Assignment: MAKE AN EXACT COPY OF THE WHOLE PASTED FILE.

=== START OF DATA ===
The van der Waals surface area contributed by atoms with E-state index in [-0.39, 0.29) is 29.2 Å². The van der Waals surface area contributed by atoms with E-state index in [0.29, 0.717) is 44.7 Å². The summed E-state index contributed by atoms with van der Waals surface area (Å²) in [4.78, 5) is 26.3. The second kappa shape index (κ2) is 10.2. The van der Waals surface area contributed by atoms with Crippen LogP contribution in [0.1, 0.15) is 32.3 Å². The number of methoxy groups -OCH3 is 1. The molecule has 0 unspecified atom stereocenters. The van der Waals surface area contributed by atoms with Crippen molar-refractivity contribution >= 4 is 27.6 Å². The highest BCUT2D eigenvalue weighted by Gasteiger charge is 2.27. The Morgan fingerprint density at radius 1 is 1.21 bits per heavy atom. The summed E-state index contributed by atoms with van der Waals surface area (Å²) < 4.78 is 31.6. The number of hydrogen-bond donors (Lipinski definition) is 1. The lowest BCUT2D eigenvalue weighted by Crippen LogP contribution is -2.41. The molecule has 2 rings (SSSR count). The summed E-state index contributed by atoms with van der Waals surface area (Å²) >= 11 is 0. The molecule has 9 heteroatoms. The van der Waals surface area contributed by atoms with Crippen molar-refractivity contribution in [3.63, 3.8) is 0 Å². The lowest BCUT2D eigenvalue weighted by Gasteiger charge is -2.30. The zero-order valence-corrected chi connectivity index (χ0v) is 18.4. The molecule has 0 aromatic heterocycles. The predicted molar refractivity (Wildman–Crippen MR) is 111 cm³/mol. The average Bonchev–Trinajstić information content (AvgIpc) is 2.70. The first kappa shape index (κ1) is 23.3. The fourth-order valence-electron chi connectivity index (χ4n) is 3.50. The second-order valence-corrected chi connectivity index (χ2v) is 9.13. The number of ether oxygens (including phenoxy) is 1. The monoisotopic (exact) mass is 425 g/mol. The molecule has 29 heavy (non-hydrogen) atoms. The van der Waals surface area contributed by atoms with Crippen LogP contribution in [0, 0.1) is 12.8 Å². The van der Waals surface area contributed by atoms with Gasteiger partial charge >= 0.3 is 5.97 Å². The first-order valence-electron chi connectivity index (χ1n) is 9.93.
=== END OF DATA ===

The van der Waals surface area contributed by atoms with E-state index in [-0.39, 0.29) is 29.2 Å². The van der Waals surface area contributed by atoms with E-state index in [0.29, 0.717) is 44.7 Å². The summed E-state index contributed by atoms with van der Waals surface area (Å²) in [4.78, 5) is 26.3. The second kappa shape index (κ2) is 10.2. The van der Waals surface area contributed by atoms with Crippen LogP contribution in [0.1, 0.15) is 32.3 Å². The number of methoxy groups -OCH3 is 1. The molecule has 0 unspecified atom stereocenters. The van der Waals surface area contributed by atoms with Crippen molar-refractivity contribution >= 4 is 27.6 Å². The highest BCUT2D eigenvalue weighted by Gasteiger charge is 2.27. The Morgan fingerprint density at radius 1 is 1.21 bits per heavy atom. The summed E-state index contributed by atoms with van der Waals surface area (Å²) < 4.78 is 31.6. The number of hydrogen-bond donors (Lipinski definition) is 1. The lowest BCUT2D eigenvalue weighted by Crippen LogP contribution is -2.41. The molecule has 2 rings (SSSR count). The summed E-state index contributed by atoms with van der Waals surface area (Å²) >= 11 is 0. The molecule has 9 heteroatoms. The van der Waals surface area contributed by atoms with Crippen molar-refractivity contribution in [3.63, 3.8) is 0 Å². The lowest BCUT2D eigenvalue weighted by Gasteiger charge is -2.30. The zero-order valence-corrected chi connectivity index (χ0v) is 18.4. The molecule has 0 aromatic heterocycles. The predicted molar refractivity (Wildman–Crippen MR) is 111 cm³/mol. The average Bonchev–Trinajstić information content (AvgIpc) is 2.70. The first kappa shape index (κ1) is 23.3. The fourth-order valence-electron chi connectivity index (χ4n) is 3.50. The second-order valence-corrected chi connectivity index (χ2v) is 9.13. The number of ether oxygens (including phenoxy) is 1. The monoisotopic (exact) mass is 425 g/mol. The molecule has 29 heavy (non-hydrogen) atoms. The van der Waals surface area contributed by atoms with Crippen LogP contribution in [0, 0.1) is 12.8 Å². The van der Waals surface area contributed by atoms with Gasteiger partial charge >= 0.3 is 5.97 Å². The first-order valence-electron chi connectivity index (χ1n) is 9.93.